We wish we could make those changes. It is right and good to advocate for such changes. But it isn't going to happen everywhere, immediately, right now or even tomorrow or the next day or next week or next month or next year...and meanwhile, the children wait. And they suffer.

Family reunification is a wonderful goal - if there is anything left of the "family" to reunite. In the vast majority of cases, there is little left. But there are the children. Their chances of ever returning to their families of origin are next to zero in most cases - far less in the case of children with special needs. I can count on one hand the cases I know of children with special needs who were placed in orphanages by their families - but whose families later had a change of heart and returned for them. Such families deserve praise and support - but they are very, very few. Far more likely, such children will be sent to mental institutions, as I've written here over and over again. More than half of them will die within two years. Fewer than 20% survive five years, in such places.

Children who are "typical" are not institutionalized, but must leave the orphanage at age 16 or 17. The majority of the girls turn to prostitution; the majority of the boys turn to crime. Drug addiction and alcoholism and unemployment and homelessness are the fate of most.

I have little patience for those who criticize families who want to adopt these children as having a savior complex, or who claim that those who support NGOS which work with children in the orphanages and institutions, and with those who've aged out are somehow supporting "the system" which leads to such tragedies.

No.

Those who educate themselves and choose to adopt children from such conditions, those who encourage those adoptive families, and those who do what they can to alleviate the profound suffering of the children who remain behind, do not deserve such criticism, especially when it is couched in passive-aggressive terms which make use of tactics such as guilt by association, implications of wrongdoing where there is none to be found, and claims of expertise about the harm done to children by being adopted, couched in inflammatory writings by largely unknown but supposed "experts", whose poorly documented articles make use of the same shoddy and journalistically unethical methods.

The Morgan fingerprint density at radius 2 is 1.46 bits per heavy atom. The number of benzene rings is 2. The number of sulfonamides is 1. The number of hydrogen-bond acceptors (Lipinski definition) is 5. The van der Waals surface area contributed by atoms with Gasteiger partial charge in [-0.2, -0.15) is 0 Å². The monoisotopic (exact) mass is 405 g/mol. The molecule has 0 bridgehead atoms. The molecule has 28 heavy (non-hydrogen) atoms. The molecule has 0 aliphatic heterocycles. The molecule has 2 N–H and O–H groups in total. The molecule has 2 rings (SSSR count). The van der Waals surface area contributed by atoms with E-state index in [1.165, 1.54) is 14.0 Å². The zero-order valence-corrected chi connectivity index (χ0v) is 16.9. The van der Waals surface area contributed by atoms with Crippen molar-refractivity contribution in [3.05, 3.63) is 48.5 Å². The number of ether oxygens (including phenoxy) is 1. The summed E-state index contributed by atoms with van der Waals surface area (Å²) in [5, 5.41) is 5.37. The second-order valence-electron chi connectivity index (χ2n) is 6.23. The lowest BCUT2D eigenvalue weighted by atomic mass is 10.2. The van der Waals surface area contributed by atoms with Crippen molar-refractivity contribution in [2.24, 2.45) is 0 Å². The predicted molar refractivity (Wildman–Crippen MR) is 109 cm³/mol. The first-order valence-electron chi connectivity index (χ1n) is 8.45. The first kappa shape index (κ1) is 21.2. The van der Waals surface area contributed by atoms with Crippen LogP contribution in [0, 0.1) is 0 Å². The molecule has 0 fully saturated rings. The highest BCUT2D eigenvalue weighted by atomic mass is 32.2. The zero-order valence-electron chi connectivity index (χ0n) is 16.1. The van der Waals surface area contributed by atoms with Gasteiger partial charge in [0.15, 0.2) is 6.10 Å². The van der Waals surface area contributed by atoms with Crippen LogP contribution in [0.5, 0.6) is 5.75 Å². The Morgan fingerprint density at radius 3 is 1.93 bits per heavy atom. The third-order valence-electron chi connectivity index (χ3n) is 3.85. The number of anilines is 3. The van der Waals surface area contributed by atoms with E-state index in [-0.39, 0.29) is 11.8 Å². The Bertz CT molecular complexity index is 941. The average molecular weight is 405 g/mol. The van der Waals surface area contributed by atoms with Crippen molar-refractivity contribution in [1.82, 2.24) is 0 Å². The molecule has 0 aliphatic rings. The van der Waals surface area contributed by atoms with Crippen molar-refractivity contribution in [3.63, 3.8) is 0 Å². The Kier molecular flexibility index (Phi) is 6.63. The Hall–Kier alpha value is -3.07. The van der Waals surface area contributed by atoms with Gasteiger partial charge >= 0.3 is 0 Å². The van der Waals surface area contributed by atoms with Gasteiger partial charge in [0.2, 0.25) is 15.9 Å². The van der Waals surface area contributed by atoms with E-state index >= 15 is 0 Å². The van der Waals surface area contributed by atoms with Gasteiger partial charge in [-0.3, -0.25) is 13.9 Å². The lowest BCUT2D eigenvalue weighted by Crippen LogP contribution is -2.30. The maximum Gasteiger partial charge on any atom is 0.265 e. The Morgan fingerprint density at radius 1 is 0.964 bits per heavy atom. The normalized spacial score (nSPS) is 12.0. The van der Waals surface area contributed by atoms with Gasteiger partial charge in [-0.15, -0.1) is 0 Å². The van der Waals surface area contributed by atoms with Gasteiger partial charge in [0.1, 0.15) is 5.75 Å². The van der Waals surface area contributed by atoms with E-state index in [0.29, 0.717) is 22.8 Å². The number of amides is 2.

I would continue to urge all who read here to educate themselves, to read widely and without limiting yourselves to one or another point of view. Beware of those who have something to gain, whether it be tangible or intangible, based in the complexities of their own family origins or based on financial gain or fame. Look for those who care about children, and whose lives and work reflect that care, not just in their claims or accusations, but in what they themselves do to make a real, true, difference in today's world as well as in the world of the future, both in this country and abroad.

If you encounter snarky writing, beware. If you find word and mind-games being played, beware. If you find poorly grounded negative accusations of other individuals or organizations rather than proposals and projects for creating positive change, beware. If there is a lack of transparency, or lack of solid evidence of either negative or positive claims, beware. If sources cited have not been updated in five years or more, beware.

Look at the broader picture before hastily joining the latest bandwagon, colorfully painted though it may be and loudly though its calliope may be playing. Look for individuals and organizations who walk the walk as well as talk the talk. They may not have a bandwagon or a flashy calliope at all, but they may be doing great good, quietly but effectively. Decide if you are moved to join or support them.

Be prepared to explain whatever choices you make. They help shape you and define you. Free will and discernment are blessings - use them well, decide for yourself after informing yourself, then have the strength of your convictions.
Craig, I was referring to the link from BabyCentre, re a post by an adoptive parent.